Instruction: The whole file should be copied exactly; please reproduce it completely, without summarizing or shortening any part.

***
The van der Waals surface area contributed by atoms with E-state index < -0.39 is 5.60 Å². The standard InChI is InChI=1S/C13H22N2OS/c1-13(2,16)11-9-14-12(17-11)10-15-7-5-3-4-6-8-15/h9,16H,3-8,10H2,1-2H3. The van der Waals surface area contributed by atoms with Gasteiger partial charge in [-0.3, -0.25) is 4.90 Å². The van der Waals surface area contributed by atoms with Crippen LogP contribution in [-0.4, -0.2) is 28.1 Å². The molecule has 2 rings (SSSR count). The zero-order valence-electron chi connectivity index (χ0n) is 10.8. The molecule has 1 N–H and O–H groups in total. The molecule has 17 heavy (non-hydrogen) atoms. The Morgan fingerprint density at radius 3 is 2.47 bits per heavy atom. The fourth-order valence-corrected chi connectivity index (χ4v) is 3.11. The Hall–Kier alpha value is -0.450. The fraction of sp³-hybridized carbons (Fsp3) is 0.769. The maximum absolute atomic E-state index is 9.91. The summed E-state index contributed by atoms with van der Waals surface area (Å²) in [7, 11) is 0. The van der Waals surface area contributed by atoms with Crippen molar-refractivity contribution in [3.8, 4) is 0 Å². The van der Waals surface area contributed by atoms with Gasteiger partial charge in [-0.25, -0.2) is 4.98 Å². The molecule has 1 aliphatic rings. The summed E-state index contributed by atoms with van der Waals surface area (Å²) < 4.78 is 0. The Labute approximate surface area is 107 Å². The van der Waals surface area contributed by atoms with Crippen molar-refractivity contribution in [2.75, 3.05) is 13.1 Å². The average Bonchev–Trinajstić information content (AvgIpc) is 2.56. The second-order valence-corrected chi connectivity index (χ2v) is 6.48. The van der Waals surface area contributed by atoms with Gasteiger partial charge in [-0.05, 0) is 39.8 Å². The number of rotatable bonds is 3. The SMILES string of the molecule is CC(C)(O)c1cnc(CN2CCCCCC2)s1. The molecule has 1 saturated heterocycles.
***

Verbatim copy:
The van der Waals surface area contributed by atoms with E-state index < -0.39 is 5.60 Å². The standard InChI is InChI=1S/C13H22N2OS/c1-13(2,16)11-9-14-12(17-11)10-15-7-5-3-4-6-8-15/h9,16H,3-8,10H2,1-2H3. The van der Waals surface area contributed by atoms with Gasteiger partial charge in [-0.3, -0.25) is 4.90 Å². The van der Waals surface area contributed by atoms with Crippen LogP contribution in [-0.4, -0.2) is 28.1 Å². The molecule has 2 rings (SSSR count). The zero-order valence-electron chi connectivity index (χ0n) is 10.8. The molecule has 1 N–H and O–H groups in total. The molecule has 17 heavy (non-hydrogen) atoms. The Morgan fingerprint density at radius 3 is 2.47 bits per heavy atom. The fourth-order valence-corrected chi connectivity index (χ4v) is 3.11. The Hall–Kier alpha value is -0.450. The fraction of sp³-hybridized carbons (Fsp3) is 0.769. The maximum absolute atomic E-state index is 9.91. The summed E-state index contributed by atoms with van der Waals surface area (Å²) in [7, 11) is 0. The van der Waals surface area contributed by atoms with Crippen molar-refractivity contribution in [3.8, 4) is 0 Å². The van der Waals surface area contributed by atoms with Gasteiger partial charge in [-0.25, -0.2) is 4.98 Å². The molecule has 1 aliphatic rings. The summed E-state index contributed by atoms with van der Waals surface area (Å²) < 4.78 is 0. The Labute approximate surface area is 107 Å². The van der Waals surface area contributed by atoms with Crippen molar-refractivity contribution in [2.75, 3.05) is 13.1 Å². The average Bonchev–Trinajstić information content (AvgIpc) is 2.56. The second-order valence-corrected chi connectivity index (χ2v) is 6.48. The van der Waals surface area contributed by atoms with Gasteiger partial charge in [-0.05, 0) is 39.8 Å². The number of rotatable bonds is 3. The SMILES string of the molecule is CC(C)(O)c1cnc(CN2CCCCCC2)s1. The molecule has 1 saturated heterocycles.